There must have been a time when photographs of the DPRK were a rarity. But it’s now a regular occurrence for a newspaper to run a series of photographs from North Korea, normally proclaiming that these are unique, never-before seen images from “the world’s most secretive state”. It is perhaps natural for photographers to seek to stray away from their minders in search of the scoop. Among the better known photographers, Eric Lafforgue has reportedly now been banned from the DPRK for breaching the “Only Beautiful Please” guidelines for photographers.
The photographs on show at the British Council are not going to get anyone banned from returning to North Korea, as that would completely foil the object of the exercise. For this exhibition is part of a programme of cultural engagement between the UK and the DPRK. Indeed, not to be outdone by their cousins south of the DMZ, who signed a cultural memorandum of understanding with the UK last year during President Park’s state visit, the DPRK will be signing their own memorandum of understanding this year.
The exhibition has been a while in the planning, and is the output of the first phase of the British Council’s project – a phase which as so often with North Korea didn’t go according to plan. The objective, agreed with the DPRK embassy in London, had been to replicate a project that photojournalist Nick Danziger and writer Rory MacLean had successfully delivered in Burma. The proposal was to
run a workshop in Pyongyang. It was to be a photojournalism and writing workshop, designed so that individuals in the DPRK – a fisherman, a forester, a dancer, a teacher – could tell their stories. Over three weeks, Danziger would mentor the participants in how best to capture significant moments; and MacLean would help shape and write up the narratives. (from the exhibition catalogue)
When the team – Danziger, MacLean and British Council Director of Visual Arts and Strategic Programmes Andrea Rose – arrived in Pyongyang it became clear that the workshop wasn’t going to happen. Instead they got taken on a tour of various locations in Pyongyang and around the country (Wonsan, Nampo and Sariwon). They did however, manage to meet and talk to some of the “ordinary” people they had originally hoped to meet – and in the final section of the catalogue accompanying the exhibition Rory MacLean writes up his conversations with them. Included in the collection is a fisherman, a farmer, a dolphin trainer, a war veteran, and a dancer from the Mass Games (who is the subject of the eye-catching photograph that headlines this exhibition).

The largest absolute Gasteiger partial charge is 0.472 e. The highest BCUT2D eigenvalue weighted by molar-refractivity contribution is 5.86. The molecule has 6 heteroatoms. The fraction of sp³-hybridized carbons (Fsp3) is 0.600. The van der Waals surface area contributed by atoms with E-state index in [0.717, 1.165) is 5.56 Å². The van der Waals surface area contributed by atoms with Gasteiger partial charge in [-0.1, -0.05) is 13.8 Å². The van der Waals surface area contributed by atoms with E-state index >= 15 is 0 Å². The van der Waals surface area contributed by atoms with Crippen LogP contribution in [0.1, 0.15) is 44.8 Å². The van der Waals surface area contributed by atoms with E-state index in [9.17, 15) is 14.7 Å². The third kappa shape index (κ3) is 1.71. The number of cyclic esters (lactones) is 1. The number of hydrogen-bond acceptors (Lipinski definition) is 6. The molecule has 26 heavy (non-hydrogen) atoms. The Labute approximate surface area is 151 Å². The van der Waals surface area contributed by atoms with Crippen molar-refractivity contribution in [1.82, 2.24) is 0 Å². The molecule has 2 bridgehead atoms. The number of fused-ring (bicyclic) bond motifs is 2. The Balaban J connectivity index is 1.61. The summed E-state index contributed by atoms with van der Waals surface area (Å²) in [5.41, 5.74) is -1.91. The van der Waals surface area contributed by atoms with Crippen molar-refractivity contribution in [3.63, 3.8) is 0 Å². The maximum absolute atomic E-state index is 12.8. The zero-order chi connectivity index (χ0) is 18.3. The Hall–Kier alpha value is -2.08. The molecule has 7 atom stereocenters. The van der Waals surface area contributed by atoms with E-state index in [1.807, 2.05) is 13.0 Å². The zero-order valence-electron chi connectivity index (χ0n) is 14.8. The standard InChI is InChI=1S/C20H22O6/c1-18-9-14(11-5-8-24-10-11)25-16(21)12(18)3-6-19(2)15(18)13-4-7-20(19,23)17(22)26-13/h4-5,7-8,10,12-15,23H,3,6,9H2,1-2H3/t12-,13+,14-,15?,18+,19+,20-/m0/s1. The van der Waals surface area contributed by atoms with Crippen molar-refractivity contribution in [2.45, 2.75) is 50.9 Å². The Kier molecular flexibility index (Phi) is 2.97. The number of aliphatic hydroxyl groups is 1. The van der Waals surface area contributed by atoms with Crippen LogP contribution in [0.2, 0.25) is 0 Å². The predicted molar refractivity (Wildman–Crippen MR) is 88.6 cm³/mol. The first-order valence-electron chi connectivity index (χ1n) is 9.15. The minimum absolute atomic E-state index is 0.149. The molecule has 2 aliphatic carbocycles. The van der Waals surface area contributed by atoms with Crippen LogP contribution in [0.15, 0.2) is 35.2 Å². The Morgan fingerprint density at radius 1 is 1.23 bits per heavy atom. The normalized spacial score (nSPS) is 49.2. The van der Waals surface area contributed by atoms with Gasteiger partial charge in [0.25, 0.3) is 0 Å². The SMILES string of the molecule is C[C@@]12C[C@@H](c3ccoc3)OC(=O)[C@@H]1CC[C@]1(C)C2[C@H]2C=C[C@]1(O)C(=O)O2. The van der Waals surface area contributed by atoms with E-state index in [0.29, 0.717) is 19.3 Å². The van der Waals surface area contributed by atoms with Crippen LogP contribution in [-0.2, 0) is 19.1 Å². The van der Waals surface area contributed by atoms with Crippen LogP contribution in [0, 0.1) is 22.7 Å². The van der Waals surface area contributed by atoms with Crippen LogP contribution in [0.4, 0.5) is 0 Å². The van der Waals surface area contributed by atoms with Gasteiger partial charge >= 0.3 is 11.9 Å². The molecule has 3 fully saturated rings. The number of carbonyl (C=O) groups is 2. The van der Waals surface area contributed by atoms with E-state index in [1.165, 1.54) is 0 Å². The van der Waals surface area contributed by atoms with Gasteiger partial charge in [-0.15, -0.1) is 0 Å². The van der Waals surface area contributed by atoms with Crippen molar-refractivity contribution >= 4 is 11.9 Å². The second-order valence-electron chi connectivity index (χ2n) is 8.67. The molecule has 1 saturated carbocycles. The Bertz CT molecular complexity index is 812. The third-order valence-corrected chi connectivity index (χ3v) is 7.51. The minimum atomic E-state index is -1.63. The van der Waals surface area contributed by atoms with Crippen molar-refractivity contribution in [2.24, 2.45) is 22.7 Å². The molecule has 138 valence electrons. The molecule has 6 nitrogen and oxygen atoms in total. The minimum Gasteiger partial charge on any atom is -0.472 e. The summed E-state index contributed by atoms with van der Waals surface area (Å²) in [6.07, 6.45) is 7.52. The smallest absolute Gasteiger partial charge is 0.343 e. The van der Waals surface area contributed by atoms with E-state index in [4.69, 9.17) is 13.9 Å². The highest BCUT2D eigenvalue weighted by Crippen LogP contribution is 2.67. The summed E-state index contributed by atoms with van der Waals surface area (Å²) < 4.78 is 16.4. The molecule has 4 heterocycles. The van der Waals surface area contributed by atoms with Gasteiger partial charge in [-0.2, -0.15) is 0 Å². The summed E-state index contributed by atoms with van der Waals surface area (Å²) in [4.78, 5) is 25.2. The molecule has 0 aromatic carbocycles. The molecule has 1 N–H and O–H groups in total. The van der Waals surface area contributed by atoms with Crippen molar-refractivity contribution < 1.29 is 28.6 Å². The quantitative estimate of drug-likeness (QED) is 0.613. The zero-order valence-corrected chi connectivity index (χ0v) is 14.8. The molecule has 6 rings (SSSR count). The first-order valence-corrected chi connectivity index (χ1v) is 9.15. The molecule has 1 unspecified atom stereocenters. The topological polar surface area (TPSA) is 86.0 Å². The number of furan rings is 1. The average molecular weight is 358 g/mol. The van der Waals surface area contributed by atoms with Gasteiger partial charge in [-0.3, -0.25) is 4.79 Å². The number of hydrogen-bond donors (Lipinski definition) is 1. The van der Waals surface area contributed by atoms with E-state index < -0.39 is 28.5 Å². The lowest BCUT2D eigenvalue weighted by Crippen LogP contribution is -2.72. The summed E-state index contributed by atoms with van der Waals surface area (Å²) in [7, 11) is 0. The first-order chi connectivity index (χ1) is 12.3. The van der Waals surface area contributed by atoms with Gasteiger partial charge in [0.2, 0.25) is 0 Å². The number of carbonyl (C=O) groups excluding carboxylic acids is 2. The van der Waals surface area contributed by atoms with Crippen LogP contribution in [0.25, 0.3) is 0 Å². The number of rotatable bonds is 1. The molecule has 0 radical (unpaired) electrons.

As for the photos, these are “ordinary people” doing ordinary things: playing in the sea, working in the fields, dancing in the streets, having their hair cut. As was to be expected, the foreign guests were guided by their hosts at all times, and in the interests of the longer-term engagement the visitors played by the rules, not trying to go on solo jaunts of their own. Not much is to be gained by breaching protocols, as we seldom nowadays see a “never-before seen” photograph of North Korea.
Of much more value is the fact that the British Council have taken the trouble to translate the slogans and signs which appear in many of the photographs. Thus we learn of the Dear Leader’s thoughts on female beauty, spelled out on a notice board in a hairdressing salon:
Women should wear make-up. If women do not dress correctly or wear make-up, the beautiful appearance of our nation’s women will fade. Kim Jong Il.
The British Council did not have any editorial input from the North Korean authorities: the photos they took in North Korea were not examined or censored prior to their departure – such a precaution was hardly necessary as their visit had been escorted. The DPRK’s ambassador to the UK has been round the exhibition and only had one minor complaint: that the night-time shot Danziger took out of his Pyongyang hotel window didn’t have much in the way of city illuminations.
We encourage you to go along to the exhibition on a Friday lunchtime, when Andrea Rose gives a guided tour. The commentary provides gives extra context and insight. For example, she points out that in the newly-built wing of the Victorious Fatherland Liberation War Museum the latest statue of Kim Il Sung has been made to look like his grandson, thus emphasising the bloodline of the dynasty.
Also, make sure you pause to put on the headphones near the photographs of the hair salon. You will hear the eerie sounds of “Where are you, Dear General, we miss you” from the opera (originally directed by Kim Jong Il) A True Daughter of the Party. The song is broadcast daily over the streets of Pyongyang in tribute to the departed leader.
Above the Line: People and Places in the DPRK. Photographs by Nick Danziger. British Council HQ, 10 Spring Gardens, London, SW1A 2BN. 14 May – 25 July 2014. Opening Hours: Monday to Friday, 9:30 – 18:00. Guided tours Friday 1pm. Exhibition Notice